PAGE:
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Dr. Fred Piaser

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OLDER CHILDREN AND ADOLESCENTS Your child is overweight if he meets any of the following criteria:
  • His weight is more than 20% over the ideal weight for his height.
  • He appears overweight to an objective person.
  • The skin fold thickness (fat layer) of his upper arm is more than one inch (25 mm), as measured with a special instrument.

More than 25% of American children are overweight. The tendency to be overweight is usually inherited. If both parents are overweight, most of their children will be overweight. If one parent is overweight, half of the children will be overweight. If neither parent is overweight, the children have a 11% chance of being overweight. Heredity alone (without overeating) accounts for most mild obesity, defined as less than 30 pounds overweight in an adult. Moderate obesity usually results from a combination of heredity, overeating, and under exercising. Less than 1% of obesity has an underlying medical cause. I can easily determine this by a simple physical examination. Losing weight is very difficult. Keeping weight off is also a chore. The best time for young people to lose weight is when they are over 15 years of age. That is when they become very concerned about their appearance. The self-motivated teenager can follow a diet and lose weight, regardless of what the family eats.

Helping children between 5 and 15 years of age lose weight is very difficult because they have access to so many foods outside the home and are not easily motivated to lose weight. It is not quite as difficult to help a child under 5 years lose weight because the parents have better control of the foods the child eats. To help your older child or teenager lose weight without losing self-esteem, try the following: Protect your childís self-esteem. Self-esteem is more important than an ideal body weight. If your child is overweight, she is probably already disappointed in herself. She needs her family to support her and accept her as she is. Parents who become overly concerned about their childís weight can reduce or destroy self-esteem. Avoid these pitfalls:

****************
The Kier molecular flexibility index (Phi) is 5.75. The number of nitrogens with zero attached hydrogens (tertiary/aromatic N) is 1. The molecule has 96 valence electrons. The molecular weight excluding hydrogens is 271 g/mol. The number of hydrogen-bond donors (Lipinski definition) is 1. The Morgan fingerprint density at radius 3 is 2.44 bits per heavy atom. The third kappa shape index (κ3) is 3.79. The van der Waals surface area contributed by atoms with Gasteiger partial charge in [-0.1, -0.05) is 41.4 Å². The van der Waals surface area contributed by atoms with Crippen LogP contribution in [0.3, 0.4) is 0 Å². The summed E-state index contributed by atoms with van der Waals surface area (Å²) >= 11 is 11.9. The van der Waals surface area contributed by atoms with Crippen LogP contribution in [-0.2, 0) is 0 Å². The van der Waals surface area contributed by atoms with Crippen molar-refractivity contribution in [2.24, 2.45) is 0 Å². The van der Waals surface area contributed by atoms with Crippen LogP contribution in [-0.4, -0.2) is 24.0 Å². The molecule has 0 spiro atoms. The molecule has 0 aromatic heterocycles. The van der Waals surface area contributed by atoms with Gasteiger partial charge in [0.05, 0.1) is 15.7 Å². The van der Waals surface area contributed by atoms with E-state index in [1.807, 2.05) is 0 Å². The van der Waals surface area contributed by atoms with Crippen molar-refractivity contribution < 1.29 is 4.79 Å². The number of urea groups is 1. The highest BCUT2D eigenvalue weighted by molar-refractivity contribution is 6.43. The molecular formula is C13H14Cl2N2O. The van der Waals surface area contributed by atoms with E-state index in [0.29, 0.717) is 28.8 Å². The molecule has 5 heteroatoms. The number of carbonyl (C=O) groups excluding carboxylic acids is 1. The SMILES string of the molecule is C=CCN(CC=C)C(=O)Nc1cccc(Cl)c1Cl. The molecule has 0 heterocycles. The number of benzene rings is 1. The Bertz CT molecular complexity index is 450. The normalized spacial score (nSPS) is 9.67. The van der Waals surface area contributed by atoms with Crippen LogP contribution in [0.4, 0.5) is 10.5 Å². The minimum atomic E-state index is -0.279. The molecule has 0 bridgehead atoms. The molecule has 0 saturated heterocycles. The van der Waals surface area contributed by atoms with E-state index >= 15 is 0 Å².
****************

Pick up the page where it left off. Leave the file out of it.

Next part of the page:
• Donít tell your child sheís fat. Donít discuss her weight unless she brings it up.
  • Never try to put your child on a strict diet. Diets are unpleasant and should be self-imposed.
  • Never deprive your child of food if she says she is hungry. Withholding food eventually leads to overeating.
  • Donít nag your child about her weight or eating habits

Help your child develop readiness and motivation to lose weight. Teenagers can increase their motivation by joining a weight-loss club such as TOPS (Take Off Pounds Sensibly) or Weight Watchers. Sometimes schools have classes to help children lose weight. A childís motivation can often be improved if diet and exercise programs are undertaken by the entire family. A cooperative parent-child weight-loss program with individual goals for each family member is usually more helpful than a competitive program focused on who can lose weight faster.

Set weight-loss goals. Help your child pick a realistic target weight, depending on his bone structure and degree of obesity. The loss of one pound a week is an attainable goal, but your child will have to work quite hard to maintain this rate for several weeks. Have your child weigh himself no more than once a week; daily weightings generate too much false hope or disappointment. Keeping a weekly record may provide added motivation. When losing weight becomes a strain, have your child take a few weeks off from the weight-loss program. During this time, try to help him stay at a constant weight through exercise and moderation in eating.

Once your child has reached the target weight, the long-range goal is to stay within five pounds of that weight. Maintaining a particular weight is possible only through permanent moderation in eating and a reasonable exercise program. Your child will probably always tend to gain weight easily, and it is important that he understand this. Help your child consume fewer calories . Your child should eat three well-balanced meals a day of average-sized portions. There are no forbidden foods; your child can have a serving of anything family or friends are eating. There are forbidden portions, however. While your child is reducing, she must leave the table a bit hungry. She cannot lose weight if she eats until sheís full. Encourage average portions, and discourage seconds. Short cuts such as fasting, crash diets, or diet pills rarely work and may be dangerous. Liquid diet preparations are only safe if used according to directions (consult a dietitian if you have any questions).